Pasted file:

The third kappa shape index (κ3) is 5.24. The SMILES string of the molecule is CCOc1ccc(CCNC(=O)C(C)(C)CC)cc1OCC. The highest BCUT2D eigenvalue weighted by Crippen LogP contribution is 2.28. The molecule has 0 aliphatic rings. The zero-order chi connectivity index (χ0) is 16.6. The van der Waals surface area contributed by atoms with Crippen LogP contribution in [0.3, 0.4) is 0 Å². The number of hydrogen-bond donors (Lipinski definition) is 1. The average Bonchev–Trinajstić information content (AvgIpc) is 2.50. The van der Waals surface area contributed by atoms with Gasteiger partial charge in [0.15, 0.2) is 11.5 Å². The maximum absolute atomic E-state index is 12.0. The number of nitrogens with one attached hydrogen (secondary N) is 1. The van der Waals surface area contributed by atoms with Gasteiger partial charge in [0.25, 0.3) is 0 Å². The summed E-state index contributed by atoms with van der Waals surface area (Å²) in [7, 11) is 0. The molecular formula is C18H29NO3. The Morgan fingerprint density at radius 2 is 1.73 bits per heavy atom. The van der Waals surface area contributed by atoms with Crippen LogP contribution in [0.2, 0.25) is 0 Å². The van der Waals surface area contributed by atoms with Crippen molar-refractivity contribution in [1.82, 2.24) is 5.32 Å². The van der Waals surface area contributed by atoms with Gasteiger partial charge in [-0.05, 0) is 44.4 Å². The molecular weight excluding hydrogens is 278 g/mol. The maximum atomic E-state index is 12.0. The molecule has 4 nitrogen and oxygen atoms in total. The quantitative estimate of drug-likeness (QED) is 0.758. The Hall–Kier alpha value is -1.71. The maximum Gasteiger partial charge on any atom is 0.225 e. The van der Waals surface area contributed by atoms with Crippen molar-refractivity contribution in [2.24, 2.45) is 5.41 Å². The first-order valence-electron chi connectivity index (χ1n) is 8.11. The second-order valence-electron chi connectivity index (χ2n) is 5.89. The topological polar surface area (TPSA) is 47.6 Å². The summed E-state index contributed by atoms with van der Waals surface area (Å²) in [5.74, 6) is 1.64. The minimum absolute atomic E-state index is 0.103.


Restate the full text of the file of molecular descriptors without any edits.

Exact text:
The third kappa shape index (κ3) is 5.24. The SMILES string of the molecule is CCOc1ccc(CCNC(=O)C(C)(C)CC)cc1OCC. The highest BCUT2D eigenvalue weighted by Crippen LogP contribution is 2.28. The molecule has 0 aliphatic rings. The zero-order chi connectivity index (χ0) is 16.6. The van der Waals surface area contributed by atoms with Crippen LogP contribution in [0.3, 0.4) is 0 Å². The number of hydrogen-bond donors (Lipinski definition) is 1. The average Bonchev–Trinajstić information content (AvgIpc) is 2.50. The van der Waals surface area contributed by atoms with Gasteiger partial charge in [0.15, 0.2) is 11.5 Å². The maximum absolute atomic E-state index is 12.0. The number of nitrogens with one attached hydrogen (secondary N) is 1. The van der Waals surface area contributed by atoms with Gasteiger partial charge in [0.25, 0.3) is 0 Å². The summed E-state index contributed by atoms with van der Waals surface area (Å²) in [7, 11) is 0. The molecular formula is C18H29NO3. The Morgan fingerprint density at radius 2 is 1.73 bits per heavy atom. The van der Waals surface area contributed by atoms with Crippen LogP contribution in [0.2, 0.25) is 0 Å². The van der Waals surface area contributed by atoms with Crippen molar-refractivity contribution in [1.82, 2.24) is 5.32 Å². The van der Waals surface area contributed by atoms with Gasteiger partial charge in [-0.05, 0) is 44.4 Å². The molecular weight excluding hydrogens is 278 g/mol. The maximum atomic E-state index is 12.0. The molecule has 4 nitrogen and oxygen atoms in total. The quantitative estimate of drug-likeness (QED) is 0.758. The Hall–Kier alpha value is -1.71. The maximum Gasteiger partial charge on any atom is 0.225 e. The van der Waals surface area contributed by atoms with Crippen molar-refractivity contribution in [2.24, 2.45) is 5.41 Å². The first-order valence-electron chi connectivity index (χ1n) is 8.11. The second-order valence-electron chi connectivity index (χ2n) is 5.89. The topological polar surface area (TPSA) is 47.6 Å². The summed E-state index contributed by atoms with van der Waals surface area (Å²) in [5.74, 6) is 1.64. The minimum absolute atomic E-state index is 0.103.